Paul knew the power of liturgies, which is why he tells us in Philippians 4, “whatever is true, whatever is honorable, whatever is just, whatever is pure, whatever is lovely, whatever is commendable, if there is any excellence, if there is anything worthy of praise, think about these things.” We can actually liturgize our kids (and ourselves) into loving other people lavishly.
I know how to liturgize myself into being a football fan, but how do I actually liturgize my kids into loving others?
First, and perhaps most difficult, I have to actually help my kids consider others better, more worthy, than myself (Phil. 2). I was reading Jeremy Taylor, a 17th century bishop. They didn’t mess around in the 17th century. He said, “humility consists in a realistic opinion of yourself, namely, that you are an unworthy person.” That sounds funny in 21st century, self-love America, and it’s even harder when so much of our lives consist of telling our children how wonderful they are. But, really, Taylor’s advice is the accurate picture taught by Scripture. The reality is, as my pastor says, the only thing we really deserve from God is death. Everything else is a gift. We’re not great people because of anything intrinsic to ourselves; yet, God has chosen to save us, and reconcile us to Himself, by sending His Son to become our servant, dying or us. He does so with the intent that we do likewise to those around us. The beginning of everything good in life, and good in our kids, comes with the realization that they are sinners saved by Grace, made in the image of God, distorted and broken by sin, and redeemed solely by the blood of Christ. We teach them this by reading God’s Word with them, sharing the story of Scripture with them, and telling them the stories of our lives that live out these ideas. When our kids see themselves in this way– as a completely unworthy person loved by an awesome God–it’s a lot easier to consider others better than yourself, and to love them.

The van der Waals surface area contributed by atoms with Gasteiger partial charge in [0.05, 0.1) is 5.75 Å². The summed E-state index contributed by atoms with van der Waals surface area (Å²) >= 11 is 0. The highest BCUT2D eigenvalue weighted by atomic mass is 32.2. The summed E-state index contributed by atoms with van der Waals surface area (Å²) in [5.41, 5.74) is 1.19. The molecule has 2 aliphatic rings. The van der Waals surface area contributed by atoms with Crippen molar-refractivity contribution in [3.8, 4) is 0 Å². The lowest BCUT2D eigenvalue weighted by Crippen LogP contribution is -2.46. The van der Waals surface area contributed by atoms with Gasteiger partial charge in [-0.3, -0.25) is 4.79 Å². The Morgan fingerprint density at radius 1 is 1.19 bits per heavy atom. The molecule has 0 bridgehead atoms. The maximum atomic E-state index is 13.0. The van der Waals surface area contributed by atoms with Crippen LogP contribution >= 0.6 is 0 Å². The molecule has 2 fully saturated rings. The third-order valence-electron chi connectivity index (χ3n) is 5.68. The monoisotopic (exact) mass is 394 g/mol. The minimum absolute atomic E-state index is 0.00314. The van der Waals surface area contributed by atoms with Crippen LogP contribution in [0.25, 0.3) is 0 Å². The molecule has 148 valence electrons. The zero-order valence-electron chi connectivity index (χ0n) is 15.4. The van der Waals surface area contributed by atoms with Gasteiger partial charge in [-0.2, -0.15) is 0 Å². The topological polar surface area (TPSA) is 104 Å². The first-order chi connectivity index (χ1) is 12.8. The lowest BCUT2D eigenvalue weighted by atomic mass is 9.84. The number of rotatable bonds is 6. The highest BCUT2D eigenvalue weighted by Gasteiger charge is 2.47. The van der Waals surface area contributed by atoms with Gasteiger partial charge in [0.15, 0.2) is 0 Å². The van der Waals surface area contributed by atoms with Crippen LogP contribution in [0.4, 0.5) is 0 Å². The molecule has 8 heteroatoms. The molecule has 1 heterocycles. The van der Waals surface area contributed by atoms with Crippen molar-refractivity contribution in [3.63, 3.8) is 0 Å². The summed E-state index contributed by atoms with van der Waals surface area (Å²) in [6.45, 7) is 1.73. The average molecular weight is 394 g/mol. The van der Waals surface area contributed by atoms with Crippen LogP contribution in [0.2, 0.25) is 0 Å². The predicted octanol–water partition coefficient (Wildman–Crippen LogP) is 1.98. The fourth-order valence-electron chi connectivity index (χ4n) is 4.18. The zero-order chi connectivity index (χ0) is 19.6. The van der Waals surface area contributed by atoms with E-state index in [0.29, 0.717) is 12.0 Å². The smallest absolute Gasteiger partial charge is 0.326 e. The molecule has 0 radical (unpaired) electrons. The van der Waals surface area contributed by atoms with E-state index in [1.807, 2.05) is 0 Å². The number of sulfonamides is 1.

Second, we have to teach them to pray for other people, interceding on their behalf. Prayer is part of liturgy, because we can actually pray ourselves into loving people. Have you ever had someone who totally bugged you and committed to pray for them for 30 days? I have, and it’s truly amazing how God actually forms your heart and gives you empathy and regard for that person. Praying alongside our children for other people is one of the most beautiful disciplines we can engage in as a parent, and it teaches them to love. Prayer is truly a heart-shaping tool.
Serving others alongside our kids is another great liturgizing practice. It’s also a humbling one. It immediately takes us out of ourselves and our needs and puts us into the life and heart of another. It is a God-given, beautiful truth that you can actually love yourself into loving someone by doing loving things for them. In fact, in premarital counseling I’ve told married couples even when you don’t feel like you love your spouse, just “act like you do,” meaning do the serving, caring, considerate things that loving spouses do. In most cases, God actually works it out to increase your affections for that person. It works with other people, too, not just your spouse.
Thinking the best of each other is a fourth way to mold our hearts toward love. It’s easy to ascribe ill motives to people, to not think the best of them. That way devolves into bitterness, which kills you, not them. But, actually assuming the best of someone until proven otherwise, and even then trying to empathize with why they did wrong, helps shape love for another. It paves the way to forgiveness, which is the next liturgical practice.
To forgive and to seek to be forgiven is the final liturgy of love, and it requires everything else we’ve talked about: humility, and prayer, and a servant’s heart, and empathy. Robert Muller said forgiveness is the highest most beautiful form of love. It not only unleashes our ability to love others, but it finally sets us free.